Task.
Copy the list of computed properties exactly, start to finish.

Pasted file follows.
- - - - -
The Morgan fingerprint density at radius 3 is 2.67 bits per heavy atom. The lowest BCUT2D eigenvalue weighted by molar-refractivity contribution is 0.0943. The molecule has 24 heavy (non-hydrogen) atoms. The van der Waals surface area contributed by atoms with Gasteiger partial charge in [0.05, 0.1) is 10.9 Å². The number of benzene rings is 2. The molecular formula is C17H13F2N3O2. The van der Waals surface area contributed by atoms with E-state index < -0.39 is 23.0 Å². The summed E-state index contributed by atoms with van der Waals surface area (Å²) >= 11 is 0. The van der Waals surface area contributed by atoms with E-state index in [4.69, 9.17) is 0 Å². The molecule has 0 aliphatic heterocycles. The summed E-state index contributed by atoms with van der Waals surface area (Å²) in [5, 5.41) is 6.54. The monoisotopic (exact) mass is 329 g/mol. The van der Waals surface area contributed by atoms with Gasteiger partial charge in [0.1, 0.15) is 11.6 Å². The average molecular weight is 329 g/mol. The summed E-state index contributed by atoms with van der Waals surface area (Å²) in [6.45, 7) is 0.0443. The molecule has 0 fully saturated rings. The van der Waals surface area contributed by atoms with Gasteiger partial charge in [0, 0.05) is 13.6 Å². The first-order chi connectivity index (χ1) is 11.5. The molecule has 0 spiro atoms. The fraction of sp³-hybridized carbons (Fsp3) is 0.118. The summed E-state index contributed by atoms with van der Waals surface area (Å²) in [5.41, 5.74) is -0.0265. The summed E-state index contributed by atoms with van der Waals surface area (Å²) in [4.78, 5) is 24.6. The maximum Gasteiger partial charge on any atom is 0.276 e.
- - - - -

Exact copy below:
The Morgan fingerprint density at radius 3 is 2.67 bits per heavy atom. The lowest BCUT2D eigenvalue weighted by molar-refractivity contribution is 0.0943. The molecule has 24 heavy (non-hydrogen) atoms. The van der Waals surface area contributed by atoms with Gasteiger partial charge in [0.05, 0.1) is 10.9 Å². The number of benzene rings is 2. The molecular formula is C17H13F2N3O2. The van der Waals surface area contributed by atoms with E-state index < -0.39 is 23.0 Å². The summed E-state index contributed by atoms with van der Waals surface area (Å²) >= 11 is 0. The van der Waals surface area contributed by atoms with E-state index in [4.69, 9.17) is 0 Å². The molecule has 0 aliphatic heterocycles. The summed E-state index contributed by atoms with van der Waals surface area (Å²) in [5, 5.41) is 6.54. The monoisotopic (exact) mass is 329 g/mol. The van der Waals surface area contributed by atoms with Gasteiger partial charge in [0.1, 0.15) is 11.6 Å². The average molecular weight is 329 g/mol. The summed E-state index contributed by atoms with van der Waals surface area (Å²) in [6.45, 7) is 0.0443. The molecule has 0 fully saturated rings. The van der Waals surface area contributed by atoms with Gasteiger partial charge in [0, 0.05) is 13.6 Å². The first-order chi connectivity index (χ1) is 11.5. The molecule has 0 spiro atoms. The fraction of sp³-hybridized carbons (Fsp3) is 0.118. The summed E-state index contributed by atoms with van der Waals surface area (Å²) in [5.41, 5.74) is -0.0265. The summed E-state index contributed by atoms with van der Waals surface area (Å²) in [4.78, 5) is 24.6. The maximum Gasteiger partial charge on any atom is 0.276 e.